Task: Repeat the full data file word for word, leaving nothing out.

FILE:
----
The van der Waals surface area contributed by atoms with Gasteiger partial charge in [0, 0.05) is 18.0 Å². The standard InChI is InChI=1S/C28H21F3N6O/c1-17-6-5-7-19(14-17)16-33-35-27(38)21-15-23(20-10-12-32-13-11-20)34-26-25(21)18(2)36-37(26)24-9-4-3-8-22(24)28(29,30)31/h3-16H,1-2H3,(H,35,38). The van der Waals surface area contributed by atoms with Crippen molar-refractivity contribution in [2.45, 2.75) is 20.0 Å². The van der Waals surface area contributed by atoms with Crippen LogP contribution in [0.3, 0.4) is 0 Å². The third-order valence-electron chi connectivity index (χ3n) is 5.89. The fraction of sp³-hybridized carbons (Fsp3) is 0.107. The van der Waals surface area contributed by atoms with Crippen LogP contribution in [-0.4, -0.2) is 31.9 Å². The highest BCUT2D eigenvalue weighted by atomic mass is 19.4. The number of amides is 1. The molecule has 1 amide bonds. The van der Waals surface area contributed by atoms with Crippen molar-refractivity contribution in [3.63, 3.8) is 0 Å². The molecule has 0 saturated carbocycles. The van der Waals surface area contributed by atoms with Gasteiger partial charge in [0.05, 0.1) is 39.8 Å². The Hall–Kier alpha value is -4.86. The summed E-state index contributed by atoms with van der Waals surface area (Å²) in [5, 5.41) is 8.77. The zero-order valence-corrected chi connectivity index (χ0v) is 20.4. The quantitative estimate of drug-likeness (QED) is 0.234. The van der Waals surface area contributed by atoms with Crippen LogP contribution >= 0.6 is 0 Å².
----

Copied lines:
The van der Waals surface area contributed by atoms with Gasteiger partial charge in [0, 0.05) is 18.0 Å². The standard InChI is InChI=1S/C28H21F3N6O/c1-17-6-5-7-19(14-17)16-33-35-27(38)21-15-23(20-10-12-32-13-11-20)34-26-25(21)18(2)36-37(26)24-9-4-3-8-22(24)28(29,30)31/h3-16H,1-2H3,(H,35,38). The van der Waals surface area contributed by atoms with Crippen molar-refractivity contribution in [2.45, 2.75) is 20.0 Å². The van der Waals surface area contributed by atoms with Crippen LogP contribution in [0.3, 0.4) is 0 Å². The third-order valence-electron chi connectivity index (χ3n) is 5.89. The fraction of sp³-hybridized carbons (Fsp3) is 0.107. The van der Waals surface area contributed by atoms with Crippen LogP contribution in [-0.4, -0.2) is 31.9 Å². The highest BCUT2D eigenvalue weighted by atomic mass is 19.4. The number of amides is 1. The molecule has 1 amide bonds. The van der Waals surface area contributed by atoms with Crippen molar-refractivity contribution in [3.63, 3.8) is 0 Å². The molecule has 0 saturated carbocycles. The van der Waals surface area contributed by atoms with Gasteiger partial charge in [0.05, 0.1) is 39.8 Å². The Hall–Kier alpha value is -4.86. The summed E-state index contributed by atoms with van der Waals surface area (Å²) in [5, 5.41) is 8.77. The zero-order valence-corrected chi connectivity index (χ0v) is 20.4. The quantitative estimate of drug-likeness (QED) is 0.234. The van der Waals surface area contributed by atoms with Crippen LogP contribution >= 0.6 is 0 Å².